Written by Vibhu Gairola
As a company that connects consumers with gorgeous, esoteric lifestyle goods — walnut benches, silk ballet flats, and white sage caramel sauce are all on offer — Brika is a strong advocate for the Canadian maker movement. And it found its heart and home here as a result.
“Brika resonates with the core of who Canadians are,” says Jen Lee Koss, who, with co-founder Kena Paranjape, envisioned a “highly-curated” online store which “only featured the most beautiful things.” The company first launched in the USA in 2012, but chose Toronto for its headquarters.
At the time, both e-commerce and the maker movement were in what Koss jokingly calls a “Wild West-style grey area.” But they were well-prepared: Paranjape’s merchandising, buying, and online marketing chops were an ideal fit with Koss’s background in consulting and investing. With a combined total of more than 20 years in the retail space, they tackled the wilderness head on.
Right out of the gate, they found the market shrinking as consumers sought increased authenticity. In response, they focussed on thoughtful curation both in online and physical spaces, building a pipeline of trusted makers and truly stand-out products.
“We realized very quickly that rather than playing in the tech space, we really were a genuine retail brand, and so a lot of the conversations we were having changed over time,” Koss says.
As they poured energy into their original passion for authentic, beautiful offerings, the process of building a community of suppliers became organic. The vast majority of their employees—from in-store assistants to the corporate team—reached out to the founders because the brand resonated with them so much.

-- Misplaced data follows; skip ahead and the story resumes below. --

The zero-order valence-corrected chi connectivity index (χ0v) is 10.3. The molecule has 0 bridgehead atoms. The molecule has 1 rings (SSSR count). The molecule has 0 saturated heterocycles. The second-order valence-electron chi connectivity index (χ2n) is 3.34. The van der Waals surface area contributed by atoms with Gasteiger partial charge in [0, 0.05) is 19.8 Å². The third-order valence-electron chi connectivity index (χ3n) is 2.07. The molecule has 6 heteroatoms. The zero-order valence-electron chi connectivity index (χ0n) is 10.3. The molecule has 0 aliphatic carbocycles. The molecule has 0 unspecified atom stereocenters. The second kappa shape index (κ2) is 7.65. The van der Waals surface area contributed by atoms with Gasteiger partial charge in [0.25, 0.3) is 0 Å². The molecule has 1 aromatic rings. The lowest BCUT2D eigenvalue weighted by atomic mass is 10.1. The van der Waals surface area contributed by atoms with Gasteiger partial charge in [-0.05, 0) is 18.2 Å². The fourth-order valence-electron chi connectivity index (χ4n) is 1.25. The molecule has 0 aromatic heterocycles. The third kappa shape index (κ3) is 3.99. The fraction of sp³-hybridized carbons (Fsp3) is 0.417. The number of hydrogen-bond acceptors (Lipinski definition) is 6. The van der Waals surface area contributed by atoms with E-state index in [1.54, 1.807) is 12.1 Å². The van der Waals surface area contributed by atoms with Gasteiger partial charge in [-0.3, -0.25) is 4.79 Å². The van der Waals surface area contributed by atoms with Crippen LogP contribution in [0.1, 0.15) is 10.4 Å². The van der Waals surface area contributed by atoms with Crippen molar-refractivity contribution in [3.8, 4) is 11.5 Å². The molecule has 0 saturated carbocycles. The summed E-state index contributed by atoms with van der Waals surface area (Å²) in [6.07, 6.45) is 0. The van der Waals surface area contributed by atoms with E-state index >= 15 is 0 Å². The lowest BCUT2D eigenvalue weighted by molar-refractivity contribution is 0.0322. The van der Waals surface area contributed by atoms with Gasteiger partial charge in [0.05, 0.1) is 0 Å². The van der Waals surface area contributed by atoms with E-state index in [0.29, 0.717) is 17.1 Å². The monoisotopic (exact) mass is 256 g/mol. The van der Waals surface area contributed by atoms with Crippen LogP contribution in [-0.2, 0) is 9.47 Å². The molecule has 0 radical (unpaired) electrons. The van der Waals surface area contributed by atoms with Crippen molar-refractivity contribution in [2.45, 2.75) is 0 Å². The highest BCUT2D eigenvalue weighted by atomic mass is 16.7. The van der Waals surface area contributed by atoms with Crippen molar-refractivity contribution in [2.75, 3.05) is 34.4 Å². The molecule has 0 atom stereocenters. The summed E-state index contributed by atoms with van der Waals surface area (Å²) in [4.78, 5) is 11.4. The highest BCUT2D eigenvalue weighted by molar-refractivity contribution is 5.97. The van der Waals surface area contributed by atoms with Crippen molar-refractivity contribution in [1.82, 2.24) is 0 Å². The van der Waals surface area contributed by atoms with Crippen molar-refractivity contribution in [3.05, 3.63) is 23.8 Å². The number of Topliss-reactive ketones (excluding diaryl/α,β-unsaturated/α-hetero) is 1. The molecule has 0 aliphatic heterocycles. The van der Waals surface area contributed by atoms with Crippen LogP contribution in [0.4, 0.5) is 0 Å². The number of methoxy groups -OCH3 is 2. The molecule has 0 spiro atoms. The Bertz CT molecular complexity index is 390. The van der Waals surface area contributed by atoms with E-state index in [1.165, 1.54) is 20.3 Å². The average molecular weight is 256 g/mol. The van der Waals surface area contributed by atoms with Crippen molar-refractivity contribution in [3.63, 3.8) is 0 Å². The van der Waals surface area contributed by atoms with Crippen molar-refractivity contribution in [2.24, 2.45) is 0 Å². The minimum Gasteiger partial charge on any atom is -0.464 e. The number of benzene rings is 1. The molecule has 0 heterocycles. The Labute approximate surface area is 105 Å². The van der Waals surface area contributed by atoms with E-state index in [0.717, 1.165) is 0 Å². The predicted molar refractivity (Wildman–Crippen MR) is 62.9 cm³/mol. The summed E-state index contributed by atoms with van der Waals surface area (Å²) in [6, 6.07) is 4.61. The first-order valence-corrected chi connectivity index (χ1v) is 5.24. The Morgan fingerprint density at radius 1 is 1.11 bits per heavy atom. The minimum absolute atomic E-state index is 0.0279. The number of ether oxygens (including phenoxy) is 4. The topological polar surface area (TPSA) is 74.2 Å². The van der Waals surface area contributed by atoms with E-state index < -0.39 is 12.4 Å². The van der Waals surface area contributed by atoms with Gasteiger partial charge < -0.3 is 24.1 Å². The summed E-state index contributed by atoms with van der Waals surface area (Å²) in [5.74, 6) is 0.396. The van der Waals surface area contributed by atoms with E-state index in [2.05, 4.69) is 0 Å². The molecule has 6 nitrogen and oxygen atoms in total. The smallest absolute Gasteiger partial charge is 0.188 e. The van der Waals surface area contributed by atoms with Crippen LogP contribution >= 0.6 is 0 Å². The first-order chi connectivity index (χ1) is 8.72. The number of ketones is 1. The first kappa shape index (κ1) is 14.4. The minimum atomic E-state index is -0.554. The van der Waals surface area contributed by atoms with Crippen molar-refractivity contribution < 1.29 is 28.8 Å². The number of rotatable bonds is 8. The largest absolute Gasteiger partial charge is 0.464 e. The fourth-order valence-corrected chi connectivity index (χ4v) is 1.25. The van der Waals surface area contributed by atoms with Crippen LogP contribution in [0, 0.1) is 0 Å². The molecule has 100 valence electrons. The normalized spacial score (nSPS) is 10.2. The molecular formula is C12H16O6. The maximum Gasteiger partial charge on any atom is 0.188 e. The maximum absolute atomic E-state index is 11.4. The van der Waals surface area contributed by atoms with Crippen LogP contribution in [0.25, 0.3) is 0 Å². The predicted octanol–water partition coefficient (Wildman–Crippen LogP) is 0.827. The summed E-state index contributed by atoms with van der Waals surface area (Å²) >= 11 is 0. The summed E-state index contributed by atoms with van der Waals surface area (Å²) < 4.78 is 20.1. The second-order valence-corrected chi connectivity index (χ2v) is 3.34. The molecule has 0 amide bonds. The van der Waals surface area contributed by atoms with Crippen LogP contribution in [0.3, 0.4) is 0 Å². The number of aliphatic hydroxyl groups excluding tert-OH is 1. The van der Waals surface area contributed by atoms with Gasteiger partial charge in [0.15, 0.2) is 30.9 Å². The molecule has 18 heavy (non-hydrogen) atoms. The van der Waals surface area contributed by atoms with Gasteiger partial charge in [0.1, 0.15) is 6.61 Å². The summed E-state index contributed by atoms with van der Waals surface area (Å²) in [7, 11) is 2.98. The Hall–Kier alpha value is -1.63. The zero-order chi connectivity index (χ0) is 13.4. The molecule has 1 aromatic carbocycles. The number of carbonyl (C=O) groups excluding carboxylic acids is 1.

From the consumer perspective, Koss’s says it isn’t just a matter of piggybacking on a trend or a simplistic if-you-build-it-they-will-come philosophy, even if what you’ve built is user friendly. “It’s not about clicks and getting eyeballs,” Koss says. “It’s about thinking about where the eyeballs already are. That is a billion times harder to be creative and scrappy about than just bringing in views.”
She notes that Brika stands out due to its commitment to sharing the quality and design perspective of the makers it sells. “Our services always have a narrative,” Koss says. “It helped us understand that a brand can live through so many different shapes and forms, both online and offline.”
Koss freely admits that building Brika is one of the of the hardest things she’s ever done — besides becoming a parent. And similar to parenthood, it doesn’t have an “off” button.
“This is a 24-hour gig, but I’m completely in my element,” she says. After years spent fretting over other people’s business goals, Koss and her team finally get to nurture their own. “It’s allowed us to be our best selves,” she says. “I cannot imagine having a corporate job today.”
Photo Credit: Rebecca Tisdelle